People with Parkinsons disease experience a loss of nerve cells in the part of their brains responsible for controlling voluntary movements. This part of the brain is called the substantia nigra . The nerve cells in the substantia nigra usually produce a chemical called dopamine which helps transmit messages from the brain to the rest of the body via the central nervous system . As these cells are lost, people with Parkinsons disease experience a loss of dopamine and the messages controlling movement stop being transmitted efficiently.

    Parkinsons disease is more common as people get older but it can affect younger adults. Men tend to be affected in slightly higher numbers than women.

    How Can I Better Cope With Having Parkinson’s Disease

    Questions To Ask About Parkinson

    The most important step you can take is to seek help as soon as you feel less able to cope with Parkinson’s disease. Taking action early will enable you to understand and deal with the many effects of your condition. A mental health care provider can design a treatment plan to meet your specific needs. Strategies can be designed to help you regain a sense of control over your life and improve your quality of life.

    Other steps you can take include the following.

    • Find out as much as you can about the illness.
    • Talk to your friends and family about it. Don’t isolate them. They will want to be involved in helping you.
    • Do things you enjoy.
    • Do not be afraid to ask your doctor, nurse, or other health care provider to repeat any instructions or medical terms that you don’t understand or remember. They should always be available to answer your questions and address your concerns.
    • Make use of resources and support services offered by your hospital and in your community.
    • Learn to manage stress. This will help you to maintain a positive physical, emotional, and spiritual outlook on life. Being stressed out will only make the situation worse. You should try to organize a daily routine that will reduce stress, with down time for both you and your family members.
    • If you are depressed — and this is more than just feeling sad occasionally — antidepressants can be prescribed to help lift your mood.

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    How Long Can My Parent Expect To Enjoy An Independent Lifestyle

    This is a common question among families, and the answer can vary from person to person. With the right medication and treatment, some seniors with Parkinsons can expect to enjoy living independently for approximately 10 to 15 years. However, having an understanding of the general timeline and progression of the disease will allow you to plan for your parents future care needs, such as making his or her home safe and hiring in-home care.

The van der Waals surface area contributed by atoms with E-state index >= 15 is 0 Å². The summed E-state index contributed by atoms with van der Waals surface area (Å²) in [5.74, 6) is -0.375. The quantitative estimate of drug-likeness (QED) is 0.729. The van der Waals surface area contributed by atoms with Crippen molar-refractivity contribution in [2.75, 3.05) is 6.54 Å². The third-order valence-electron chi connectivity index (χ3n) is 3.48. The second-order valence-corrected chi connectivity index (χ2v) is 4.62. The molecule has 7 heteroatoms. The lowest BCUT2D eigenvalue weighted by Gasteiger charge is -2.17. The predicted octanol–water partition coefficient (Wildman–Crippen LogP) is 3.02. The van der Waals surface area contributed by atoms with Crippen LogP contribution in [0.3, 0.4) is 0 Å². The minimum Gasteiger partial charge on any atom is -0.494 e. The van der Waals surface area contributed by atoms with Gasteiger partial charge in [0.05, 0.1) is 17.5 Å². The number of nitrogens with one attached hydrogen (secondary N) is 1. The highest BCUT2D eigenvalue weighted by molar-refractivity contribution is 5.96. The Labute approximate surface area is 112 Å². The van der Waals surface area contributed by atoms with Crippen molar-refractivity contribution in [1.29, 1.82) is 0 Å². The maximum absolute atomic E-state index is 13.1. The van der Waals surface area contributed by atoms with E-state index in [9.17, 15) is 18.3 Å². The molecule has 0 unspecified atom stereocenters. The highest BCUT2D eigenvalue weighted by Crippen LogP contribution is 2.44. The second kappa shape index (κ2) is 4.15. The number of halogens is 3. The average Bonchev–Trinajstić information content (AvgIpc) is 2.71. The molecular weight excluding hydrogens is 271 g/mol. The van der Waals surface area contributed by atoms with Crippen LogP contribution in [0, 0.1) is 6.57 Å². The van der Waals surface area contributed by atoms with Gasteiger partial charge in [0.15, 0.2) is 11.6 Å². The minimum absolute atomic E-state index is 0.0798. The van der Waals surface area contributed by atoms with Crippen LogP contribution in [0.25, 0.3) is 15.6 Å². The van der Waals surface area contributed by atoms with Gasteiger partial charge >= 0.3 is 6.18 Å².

Many seniors in the early stages of Parkinsons are able to live on their own, but they may need a bit of help with everyday activities, such as exercising and preparing nutritious meals. Aging adults who require assistance with the tasks of daily living can benefit from reliable elder care.Families trust Home Care Assistance to provide the high-quality care their elderly loved ones need and deserve. Our caregivers are trained to help seniors prevent serious illnesses and encourage them to make healthier decisions as they age.

    Parkinsons Disease Research Education And Clinical Centers

    Q. What is Parkinsons Disease ?

    A. Parkinsons disease is a progressive neurological disorder or disorder of the brain. It was first described by Dr. James Parkinson in 1817 in a paper titled Essay on the Shaking Palsy. The average age of onset for Parkinsons disease is 60 years old however, it can be seen in people much younger. It affects men slightly more than women and Caucasians more than people of color. As many as 1.5 million Americans are currently affected by PD. The cause of PD is still not clearly understood. There are many theories amongst scientists including genetic, environmental and viral factors.

    Q. What are the symptoms of Parkinsons disease?

    A. The most common symptoms of Parkinsons disease include tremor at rest, rigidity , bradykinesia and postural instability . Generally, at least two of these four symptoms must be present for a diagnosis of PD to be made. Parkinsons disease is not limited to these four symptoms. Individuals with PD may also experience difficulty walking , reduced facial expressions, small handwriting, soft and muffled speech, constipation, sleep disturbances, depression, anxiety, memory problems, difficulty swallowing, and reduced armswing.

    Q. How is Parkinsons disease diagnosed?

    Q. How is Parkinsons Disease treated?

    A. At this time, there is no known cure for Parkinsons disease. Medications are the most useful form of treatment. PD medications include:

    -Carbidopa/Levodopa

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    What Is The Difference Between Tremors And Parkinsons Disease

    The most common cause of tremor is a condition called essential tremor. Both essential tremor and Parkinsons disease are movement disorders. A movement disorder can be defined as any disease or injury that interferes with an individuals movement.

    ET and PD are different conditions but are sometimes associated because they share many features.

    Essential tremor is a disease of the bodys system of nerves characterized by tremors. Areas affected most often include the hands, arms, head, and sometimes the voice. Essential tremor does not affect life expectancy, but it can become disabling for many common activities, such as writing and eating. ET also does not increase the risk for Parkinsons disease.

    Symptoms of essential tremor include:

    • Involuntary tremors that occur for brief periods of time
    • A shaking voice
    • Tremors are the only symptom
    • Difficulty with balance

    Parkinsons disease is a chronic, progressive brain and nerve disease that affects a small area of nerve cells in an area of the brain known as the substantia nigra. These cells normally produce dopamine, a chemical that transmits signals between areas in the brain. These signals, when working normally, coordinate smooth and balanced muscle movement. Parkinsons disease however, causes the neurons in the substantia nigra to die, leading to a lack of dopamine in the brain. The loss of dopamine leads to a loss of the ability to control body movements normally.